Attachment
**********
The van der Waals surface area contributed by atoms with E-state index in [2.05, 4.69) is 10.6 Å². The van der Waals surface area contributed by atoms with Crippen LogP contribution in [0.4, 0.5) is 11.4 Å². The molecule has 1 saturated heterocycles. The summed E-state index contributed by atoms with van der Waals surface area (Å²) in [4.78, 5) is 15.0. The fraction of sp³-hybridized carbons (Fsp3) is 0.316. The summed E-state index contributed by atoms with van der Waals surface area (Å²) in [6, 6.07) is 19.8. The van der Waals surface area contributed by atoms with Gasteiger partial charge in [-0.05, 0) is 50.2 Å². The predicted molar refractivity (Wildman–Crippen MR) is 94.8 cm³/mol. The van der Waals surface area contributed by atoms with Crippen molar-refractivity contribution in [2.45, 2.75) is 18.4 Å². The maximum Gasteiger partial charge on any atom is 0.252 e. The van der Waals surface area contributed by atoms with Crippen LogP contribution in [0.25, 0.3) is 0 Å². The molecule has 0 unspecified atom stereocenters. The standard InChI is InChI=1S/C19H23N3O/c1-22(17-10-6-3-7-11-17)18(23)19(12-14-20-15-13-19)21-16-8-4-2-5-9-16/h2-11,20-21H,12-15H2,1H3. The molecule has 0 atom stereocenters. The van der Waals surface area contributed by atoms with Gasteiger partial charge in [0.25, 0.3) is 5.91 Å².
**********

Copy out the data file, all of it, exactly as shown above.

The van der Waals surface area contributed by atoms with E-state index in [2.05, 4.69) is 10.6 Å². The van der Waals surface area contributed by atoms with Crippen LogP contribution in [0.4, 0.5) is 11.4 Å². The molecule has 1 saturated heterocycles. The summed E-state index contributed by atoms with van der Waals surface area (Å²) in [4.78, 5) is 15.0. The fraction of sp³-hybridized carbons (Fsp3) is 0.316. The summed E-state index contributed by atoms with van der Waals surface area (Å²) in [6, 6.07) is 19.8. The van der Waals surface area contributed by atoms with Gasteiger partial charge in [-0.05, 0) is 50.2 Å². The predicted molar refractivity (Wildman–Crippen MR) is 94.8 cm³/mol. The van der Waals surface area contributed by atoms with Crippen molar-refractivity contribution in [2.45, 2.75) is 18.4 Å². The maximum Gasteiger partial charge on any atom is 0.252 e. The van der Waals surface area contributed by atoms with Crippen LogP contribution in [0.25, 0.3) is 0 Å². The molecule has 0 unspecified atom stereocenters. The standard InChI is InChI=1S/C19H23N3O/c1-22(17-10-6-3-7-11-17)18(23)19(12-14-20-15-13-19)21-16-8-4-2-5-9-16/h2-11,20-21H,12-15H2,1H3. The molecule has 0 atom stereocenters. The van der Waals surface area contributed by atoms with Gasteiger partial charge in [0.25, 0.3) is 5.91 Å².